7.They chose the right occupation. “Self-employed people are four times more likely to be millionaires than those who work for others.” There is no magic list of businesses from which wealth is derived — people can be successful with any type of business. In fact, most millionaire business owners make their money in “dull-normal” industries. They build cabinets. They sell shoes. They’re dentists. They own bowling alleys. They make boxes. There’s no magic bullet.

Leasing a car doesn't make you sophisticated

July 7th, 2010 at 12:06 pm

This is a list of the 7 reasons why its always a BAD idea to lease a car.

1. If you get in an accident and the vehicle is totaled, you’ll still be responsible to pay back the full lease contract amount. Even if the insurance company gives you back less than what you owe to the dealership, you’ll be responsible for the full amount. If you do go with a lease, at least be smart enough to buy “gap” insurance which covers you for that difference that you would owe to the dealership.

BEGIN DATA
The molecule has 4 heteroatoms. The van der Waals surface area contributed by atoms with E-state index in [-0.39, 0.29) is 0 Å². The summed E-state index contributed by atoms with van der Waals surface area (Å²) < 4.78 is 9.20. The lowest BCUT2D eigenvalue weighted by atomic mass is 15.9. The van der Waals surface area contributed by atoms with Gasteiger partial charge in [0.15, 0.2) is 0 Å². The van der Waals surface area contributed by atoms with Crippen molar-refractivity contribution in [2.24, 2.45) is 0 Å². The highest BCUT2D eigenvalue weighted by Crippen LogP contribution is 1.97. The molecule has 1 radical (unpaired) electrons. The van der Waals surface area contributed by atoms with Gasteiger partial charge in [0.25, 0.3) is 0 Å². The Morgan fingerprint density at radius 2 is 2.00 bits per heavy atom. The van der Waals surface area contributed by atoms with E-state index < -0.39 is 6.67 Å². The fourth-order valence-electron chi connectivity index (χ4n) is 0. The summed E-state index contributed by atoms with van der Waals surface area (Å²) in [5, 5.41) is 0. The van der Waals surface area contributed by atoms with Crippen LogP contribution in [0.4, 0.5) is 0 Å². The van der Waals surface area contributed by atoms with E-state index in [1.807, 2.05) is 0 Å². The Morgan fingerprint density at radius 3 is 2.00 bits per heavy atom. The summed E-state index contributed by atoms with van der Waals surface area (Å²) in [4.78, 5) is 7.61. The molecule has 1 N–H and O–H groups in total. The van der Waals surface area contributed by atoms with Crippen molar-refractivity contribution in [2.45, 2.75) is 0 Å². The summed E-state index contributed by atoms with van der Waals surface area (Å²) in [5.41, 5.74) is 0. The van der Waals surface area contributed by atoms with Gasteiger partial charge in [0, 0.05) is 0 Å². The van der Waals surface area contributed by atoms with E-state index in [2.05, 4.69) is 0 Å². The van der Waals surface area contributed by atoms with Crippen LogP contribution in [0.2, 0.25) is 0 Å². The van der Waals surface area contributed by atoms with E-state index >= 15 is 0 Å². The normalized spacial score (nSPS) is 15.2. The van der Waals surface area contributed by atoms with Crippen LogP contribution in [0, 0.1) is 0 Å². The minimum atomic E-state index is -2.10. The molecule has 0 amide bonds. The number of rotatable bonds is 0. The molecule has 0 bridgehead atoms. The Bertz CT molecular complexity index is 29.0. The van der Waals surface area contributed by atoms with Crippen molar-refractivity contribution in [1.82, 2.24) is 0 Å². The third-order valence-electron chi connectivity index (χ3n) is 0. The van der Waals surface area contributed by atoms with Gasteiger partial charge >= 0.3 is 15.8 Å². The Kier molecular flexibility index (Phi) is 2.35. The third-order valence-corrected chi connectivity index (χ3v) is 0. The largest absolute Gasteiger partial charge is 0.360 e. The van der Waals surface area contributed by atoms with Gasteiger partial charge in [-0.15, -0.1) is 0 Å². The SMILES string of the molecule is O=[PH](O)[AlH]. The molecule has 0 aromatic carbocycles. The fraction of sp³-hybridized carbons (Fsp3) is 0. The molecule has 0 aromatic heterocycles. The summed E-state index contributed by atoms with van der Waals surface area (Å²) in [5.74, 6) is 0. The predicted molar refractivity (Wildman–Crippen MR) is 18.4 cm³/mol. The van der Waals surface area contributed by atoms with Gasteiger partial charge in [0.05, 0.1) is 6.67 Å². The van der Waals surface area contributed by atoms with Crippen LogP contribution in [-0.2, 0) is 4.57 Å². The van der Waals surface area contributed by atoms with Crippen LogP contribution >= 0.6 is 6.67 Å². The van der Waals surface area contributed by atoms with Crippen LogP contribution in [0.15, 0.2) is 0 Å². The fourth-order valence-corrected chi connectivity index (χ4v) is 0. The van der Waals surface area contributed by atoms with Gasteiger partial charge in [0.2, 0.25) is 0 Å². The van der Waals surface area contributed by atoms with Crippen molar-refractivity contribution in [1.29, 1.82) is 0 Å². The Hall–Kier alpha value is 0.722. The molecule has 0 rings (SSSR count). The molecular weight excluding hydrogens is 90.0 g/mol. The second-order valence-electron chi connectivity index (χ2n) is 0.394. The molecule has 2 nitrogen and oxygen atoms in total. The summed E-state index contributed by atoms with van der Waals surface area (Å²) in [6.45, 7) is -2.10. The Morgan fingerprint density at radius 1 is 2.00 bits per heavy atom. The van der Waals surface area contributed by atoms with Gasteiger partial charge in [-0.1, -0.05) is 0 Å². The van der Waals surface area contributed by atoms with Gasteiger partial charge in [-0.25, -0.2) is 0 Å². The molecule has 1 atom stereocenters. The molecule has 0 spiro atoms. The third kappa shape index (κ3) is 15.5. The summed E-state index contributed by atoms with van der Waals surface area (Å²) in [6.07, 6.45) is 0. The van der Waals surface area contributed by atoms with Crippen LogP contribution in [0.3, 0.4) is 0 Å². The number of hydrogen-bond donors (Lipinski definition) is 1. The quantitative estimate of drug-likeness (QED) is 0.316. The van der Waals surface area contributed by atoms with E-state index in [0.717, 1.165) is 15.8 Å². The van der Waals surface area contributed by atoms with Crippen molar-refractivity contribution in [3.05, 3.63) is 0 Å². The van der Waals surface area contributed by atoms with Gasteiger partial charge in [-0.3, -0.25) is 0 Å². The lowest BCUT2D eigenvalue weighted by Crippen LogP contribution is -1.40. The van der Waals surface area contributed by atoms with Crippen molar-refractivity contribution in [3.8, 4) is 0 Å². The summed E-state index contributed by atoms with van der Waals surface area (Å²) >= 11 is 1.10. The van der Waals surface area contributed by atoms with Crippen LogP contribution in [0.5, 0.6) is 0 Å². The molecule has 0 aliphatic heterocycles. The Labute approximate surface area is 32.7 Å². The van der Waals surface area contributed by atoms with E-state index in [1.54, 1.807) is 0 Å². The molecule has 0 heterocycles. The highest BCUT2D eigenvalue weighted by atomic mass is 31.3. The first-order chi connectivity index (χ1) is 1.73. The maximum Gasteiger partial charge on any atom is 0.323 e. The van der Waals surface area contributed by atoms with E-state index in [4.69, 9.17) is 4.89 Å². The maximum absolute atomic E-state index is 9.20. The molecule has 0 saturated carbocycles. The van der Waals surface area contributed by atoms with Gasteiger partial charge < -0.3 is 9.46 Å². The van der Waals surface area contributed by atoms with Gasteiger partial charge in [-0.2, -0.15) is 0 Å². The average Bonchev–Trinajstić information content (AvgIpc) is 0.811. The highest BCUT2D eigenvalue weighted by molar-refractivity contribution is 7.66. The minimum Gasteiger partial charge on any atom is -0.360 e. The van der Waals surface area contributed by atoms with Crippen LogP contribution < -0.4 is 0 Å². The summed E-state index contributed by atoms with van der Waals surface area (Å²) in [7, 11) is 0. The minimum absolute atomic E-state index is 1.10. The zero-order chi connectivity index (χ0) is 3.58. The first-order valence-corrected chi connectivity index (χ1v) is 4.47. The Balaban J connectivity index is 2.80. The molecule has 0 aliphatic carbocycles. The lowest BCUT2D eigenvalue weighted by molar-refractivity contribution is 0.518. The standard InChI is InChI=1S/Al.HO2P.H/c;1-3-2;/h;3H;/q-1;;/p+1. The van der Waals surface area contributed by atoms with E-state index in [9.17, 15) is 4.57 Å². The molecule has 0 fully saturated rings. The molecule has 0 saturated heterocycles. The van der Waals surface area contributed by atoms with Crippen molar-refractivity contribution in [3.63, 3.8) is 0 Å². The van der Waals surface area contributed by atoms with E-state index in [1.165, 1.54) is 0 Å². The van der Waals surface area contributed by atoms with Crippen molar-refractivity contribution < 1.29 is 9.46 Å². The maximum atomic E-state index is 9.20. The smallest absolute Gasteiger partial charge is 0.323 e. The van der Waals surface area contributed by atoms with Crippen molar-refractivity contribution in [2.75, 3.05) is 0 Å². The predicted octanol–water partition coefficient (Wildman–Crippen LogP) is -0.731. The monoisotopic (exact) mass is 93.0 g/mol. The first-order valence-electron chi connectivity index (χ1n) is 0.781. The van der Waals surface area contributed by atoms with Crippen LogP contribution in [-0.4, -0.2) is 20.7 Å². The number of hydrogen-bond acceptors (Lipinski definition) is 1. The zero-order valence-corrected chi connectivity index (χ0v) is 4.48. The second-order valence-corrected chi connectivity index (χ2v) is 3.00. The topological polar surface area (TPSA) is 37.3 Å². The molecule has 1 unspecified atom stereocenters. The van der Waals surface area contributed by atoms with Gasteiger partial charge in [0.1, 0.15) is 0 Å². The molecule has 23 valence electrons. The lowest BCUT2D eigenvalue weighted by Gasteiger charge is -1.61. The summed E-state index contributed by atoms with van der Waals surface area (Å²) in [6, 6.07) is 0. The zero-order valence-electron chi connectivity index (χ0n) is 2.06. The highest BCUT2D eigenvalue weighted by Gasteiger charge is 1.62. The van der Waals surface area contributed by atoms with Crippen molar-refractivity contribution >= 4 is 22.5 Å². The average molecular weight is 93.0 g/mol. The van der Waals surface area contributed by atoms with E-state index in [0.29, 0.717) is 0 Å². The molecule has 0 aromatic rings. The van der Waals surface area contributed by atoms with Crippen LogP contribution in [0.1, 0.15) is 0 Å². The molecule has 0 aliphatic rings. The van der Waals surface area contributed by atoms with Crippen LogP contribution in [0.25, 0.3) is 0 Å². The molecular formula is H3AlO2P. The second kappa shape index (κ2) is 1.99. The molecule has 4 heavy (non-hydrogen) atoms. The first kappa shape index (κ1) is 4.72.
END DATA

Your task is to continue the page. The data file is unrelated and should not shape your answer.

2. Many times, the lease agreement will be for 5 years/60,000 miles. So, if you go over that 60,000 and keep it until the 5 years is up, you’ll pay a penalty for every mile over 60,000 miles. Think about how many miles you put on a car each year. Most people use well over 12,000 per year.

3. If you lose a job or experience a heavy time of financial hardship and cannot afford the payment anymore, the dealership will recover the car, sell it an auction, and if they sell it for less than you owe for the lease agreement, you will be legally responsible to pay the difference.

4. The car is NOT yours, yet they still make you pay for the maintenance of it.

5.Again, you can’t claim the car as an asset. It is technically still an asset of the dealership that leased it to you.

6. A lease starts a trend of perpetually paying a car payment. If you never paid a car payment and the average car payment in America was $350 a month, putting that $350 a month in a mutual fund that made 10% would become $791,171 in 30 years. That is astonishing, and what astonishes me more is that there are people out there that will continue to defend leasing cars and financing cars with no money down because the “maintenance costs” are so much lower for a new car. Give me a break.

7. If you decide to take the option to buy the car at the end of the lease term, you’ll have paid much more than the cost of the car even if you had financed it.